Macbeth does murder sleep,” the innocent sleep,
    Sleep that knits up the ravell’d sleave of care,

    Out, damned spot! out, I say!—One: two: why,
    then, ‘tis time to do’t.—Hell is murky!—Fie, my
    lord, fie! a soldier, and afeard? What need we
    fear who knows it, when none can call our power
    to account?—Yet who would have thought the old
    man to have had so much blood in him?

    But the witches speak in trochaic tetrameter, which makes them seem like they’re delivering an incantation: 

    Double, double toil and trouble;
    Fire burn, and cauldron bubble.

    Fair is foul, and foul is fair

    Previous xkcd on poetry: metrical foot fetish, ballad meter, trochaic fixation. Language Log also has a long, interesting post on meter

     
  3. Optimality Theory 101: Constraints > Rules

    aproposofamelate:

    Okay, so here’s a crash course in Optimality Theory (or OT) for any confused linguistics or curious parties out there.

    At it’s base, OT is essentially just an alternative way to view phonology. Instead of rules to figure out what is and is not ‘allowed’ in a language OT uses constraints and structures grammars as systems that map from the input to the output. The input is referred to the as underlying form whereas the output is the surface realization.  

    Read More

    Another entry in Crowdsourced Linguistics! Yay! 

    Sometimes people also use non-linguistics decision-making analogies to explain Optimality Theory: here’s a coffee-buying analogy via linguisticky, for example. I just realized that this analogy doesn’t link into the more formal layout of OT, with the tableaux and such, so I’m going to do that below.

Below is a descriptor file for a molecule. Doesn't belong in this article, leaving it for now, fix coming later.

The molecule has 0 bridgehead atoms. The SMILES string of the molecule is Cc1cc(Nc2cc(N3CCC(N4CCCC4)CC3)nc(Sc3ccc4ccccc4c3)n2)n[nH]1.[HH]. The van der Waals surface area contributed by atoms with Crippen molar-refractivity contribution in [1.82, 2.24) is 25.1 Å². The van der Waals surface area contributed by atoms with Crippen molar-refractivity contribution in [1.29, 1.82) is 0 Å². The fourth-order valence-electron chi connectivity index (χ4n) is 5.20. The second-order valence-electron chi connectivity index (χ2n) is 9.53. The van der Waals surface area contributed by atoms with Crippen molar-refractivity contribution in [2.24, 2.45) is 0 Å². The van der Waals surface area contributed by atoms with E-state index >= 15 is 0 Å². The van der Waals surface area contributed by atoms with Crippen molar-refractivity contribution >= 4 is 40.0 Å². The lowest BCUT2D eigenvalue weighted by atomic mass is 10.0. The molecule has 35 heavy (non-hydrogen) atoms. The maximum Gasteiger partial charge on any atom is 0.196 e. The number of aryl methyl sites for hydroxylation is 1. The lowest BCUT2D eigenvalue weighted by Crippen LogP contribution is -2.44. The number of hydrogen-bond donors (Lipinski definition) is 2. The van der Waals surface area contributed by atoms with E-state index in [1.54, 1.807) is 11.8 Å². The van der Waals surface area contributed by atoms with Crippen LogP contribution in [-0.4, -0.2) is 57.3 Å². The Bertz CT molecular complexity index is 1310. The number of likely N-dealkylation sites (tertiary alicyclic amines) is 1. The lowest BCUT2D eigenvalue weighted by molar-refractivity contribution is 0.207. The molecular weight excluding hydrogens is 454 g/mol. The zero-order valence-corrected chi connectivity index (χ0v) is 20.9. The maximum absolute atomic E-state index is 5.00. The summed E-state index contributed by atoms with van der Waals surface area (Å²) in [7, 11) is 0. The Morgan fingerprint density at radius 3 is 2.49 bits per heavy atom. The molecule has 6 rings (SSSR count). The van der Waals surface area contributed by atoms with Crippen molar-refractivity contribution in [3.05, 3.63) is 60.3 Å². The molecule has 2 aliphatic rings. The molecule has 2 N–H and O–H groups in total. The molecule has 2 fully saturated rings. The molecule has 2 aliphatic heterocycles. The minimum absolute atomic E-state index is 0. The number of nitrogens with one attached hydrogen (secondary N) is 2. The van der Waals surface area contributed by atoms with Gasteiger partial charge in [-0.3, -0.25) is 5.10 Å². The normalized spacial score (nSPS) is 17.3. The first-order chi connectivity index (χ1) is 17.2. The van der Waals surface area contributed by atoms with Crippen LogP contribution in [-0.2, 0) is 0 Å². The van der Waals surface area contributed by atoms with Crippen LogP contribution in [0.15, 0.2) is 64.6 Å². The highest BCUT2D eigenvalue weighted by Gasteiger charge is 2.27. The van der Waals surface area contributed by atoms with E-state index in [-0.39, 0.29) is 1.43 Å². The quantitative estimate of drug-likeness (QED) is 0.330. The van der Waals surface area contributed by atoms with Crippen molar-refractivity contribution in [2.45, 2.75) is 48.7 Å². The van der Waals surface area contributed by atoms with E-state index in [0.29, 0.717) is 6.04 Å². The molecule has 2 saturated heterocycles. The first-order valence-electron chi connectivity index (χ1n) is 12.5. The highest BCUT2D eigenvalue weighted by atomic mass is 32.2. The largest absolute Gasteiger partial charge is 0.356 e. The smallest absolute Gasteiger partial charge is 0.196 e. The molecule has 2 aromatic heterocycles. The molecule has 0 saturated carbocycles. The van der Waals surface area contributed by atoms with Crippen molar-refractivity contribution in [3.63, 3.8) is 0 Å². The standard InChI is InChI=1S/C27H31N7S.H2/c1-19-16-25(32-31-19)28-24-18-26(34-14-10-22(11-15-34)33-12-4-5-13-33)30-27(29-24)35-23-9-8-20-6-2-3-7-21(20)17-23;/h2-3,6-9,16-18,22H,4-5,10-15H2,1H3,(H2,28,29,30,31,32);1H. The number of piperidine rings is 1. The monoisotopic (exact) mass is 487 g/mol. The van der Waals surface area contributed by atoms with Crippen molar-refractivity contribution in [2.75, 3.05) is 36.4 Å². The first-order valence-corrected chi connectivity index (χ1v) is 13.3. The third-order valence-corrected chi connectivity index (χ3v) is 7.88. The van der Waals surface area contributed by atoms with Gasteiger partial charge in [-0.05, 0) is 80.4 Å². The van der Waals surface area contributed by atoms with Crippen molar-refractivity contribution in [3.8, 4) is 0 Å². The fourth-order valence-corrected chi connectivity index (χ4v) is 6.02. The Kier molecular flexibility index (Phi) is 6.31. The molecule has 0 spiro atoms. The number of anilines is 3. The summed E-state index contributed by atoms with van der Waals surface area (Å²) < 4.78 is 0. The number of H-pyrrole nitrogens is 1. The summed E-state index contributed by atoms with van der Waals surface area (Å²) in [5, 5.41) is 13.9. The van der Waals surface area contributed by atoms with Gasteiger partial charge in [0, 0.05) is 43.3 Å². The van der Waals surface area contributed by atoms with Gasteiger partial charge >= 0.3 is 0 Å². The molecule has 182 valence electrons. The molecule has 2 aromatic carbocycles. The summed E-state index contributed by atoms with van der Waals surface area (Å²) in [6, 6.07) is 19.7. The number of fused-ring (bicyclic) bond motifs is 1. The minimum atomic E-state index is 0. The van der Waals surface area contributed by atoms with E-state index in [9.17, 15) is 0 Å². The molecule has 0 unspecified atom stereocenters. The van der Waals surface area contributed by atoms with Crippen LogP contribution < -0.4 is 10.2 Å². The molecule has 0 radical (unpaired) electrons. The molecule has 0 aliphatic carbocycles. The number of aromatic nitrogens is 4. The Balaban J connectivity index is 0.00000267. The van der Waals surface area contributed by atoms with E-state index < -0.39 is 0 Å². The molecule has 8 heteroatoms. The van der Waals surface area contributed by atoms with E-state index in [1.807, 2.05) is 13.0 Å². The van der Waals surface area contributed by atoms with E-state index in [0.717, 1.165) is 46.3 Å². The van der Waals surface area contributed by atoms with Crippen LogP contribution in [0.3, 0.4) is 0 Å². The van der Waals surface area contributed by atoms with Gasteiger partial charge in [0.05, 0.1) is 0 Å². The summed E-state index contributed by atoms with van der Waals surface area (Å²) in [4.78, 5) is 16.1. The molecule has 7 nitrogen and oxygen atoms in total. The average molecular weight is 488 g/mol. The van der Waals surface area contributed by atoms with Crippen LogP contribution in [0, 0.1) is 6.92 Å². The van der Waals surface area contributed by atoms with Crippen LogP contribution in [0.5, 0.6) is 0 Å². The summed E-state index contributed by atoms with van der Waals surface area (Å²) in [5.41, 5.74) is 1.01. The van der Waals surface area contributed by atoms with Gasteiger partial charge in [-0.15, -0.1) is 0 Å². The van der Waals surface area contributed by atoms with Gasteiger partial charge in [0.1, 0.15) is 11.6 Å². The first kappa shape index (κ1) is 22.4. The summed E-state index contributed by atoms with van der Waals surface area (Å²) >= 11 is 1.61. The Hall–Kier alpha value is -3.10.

Read More

     
  4. Before we get to ergativity, unaccusitivity and other kinds of morphosyntactic funtimes…

    superlinguo:

    Thanks so much to All Things Linguistic for setting up the Crowdsourced Linguistics project. We tend to prattle on about things we know, or find interesting, so it’s great to get an idea of what some people find bamboozling or tricky about language!

    I offered to help explain the collected jargon of ergative, accusative, unaccusative and unergative. I still remember sitting in undergraduate classes and trying to get my head around ergativity, so for anyone trying to puzzle it out, I feel your pain.

    Each Wikipedia page (linked above) explains the relevant phenomenon with as much detail as you’d find in an undergrad linguistics text book, but to make sense of it you have to start thinking about sentences like a linguist. For example, this is really a very elegant summary:

    image

    But only if you understand what the A, S and O stand for, and what that actually means for real language. I’ve given a short intro before (in this post), but I thought I’d write a post that goes right, right back to basics. Hopefully by time you’ve read this, the information on the various Wikipedia pages will be more accessible. Strap yourselves in, it’s going to be a long post by Superlinguo standards!

    Read More

    I’m so excited to see the explanations start trickling in over this week! This is a great complement to the existing resources on Wikipedia and thanks Lauren/superlinguo for also adding to the existing entry

    Another helpful post explaining ergativity is this one by Literal Minded on what English would look like if it were ergative (and the follow-up post on antipassives, which are like passives for ergative languages). 

     
  5. 28 tips for doing better in your Intro Linguistics course

    allthingslinguistic:

    Just in time for back to school, here are some tips for doing better on your linguistics assignments from someone who’s marked a few hundred of them over the years.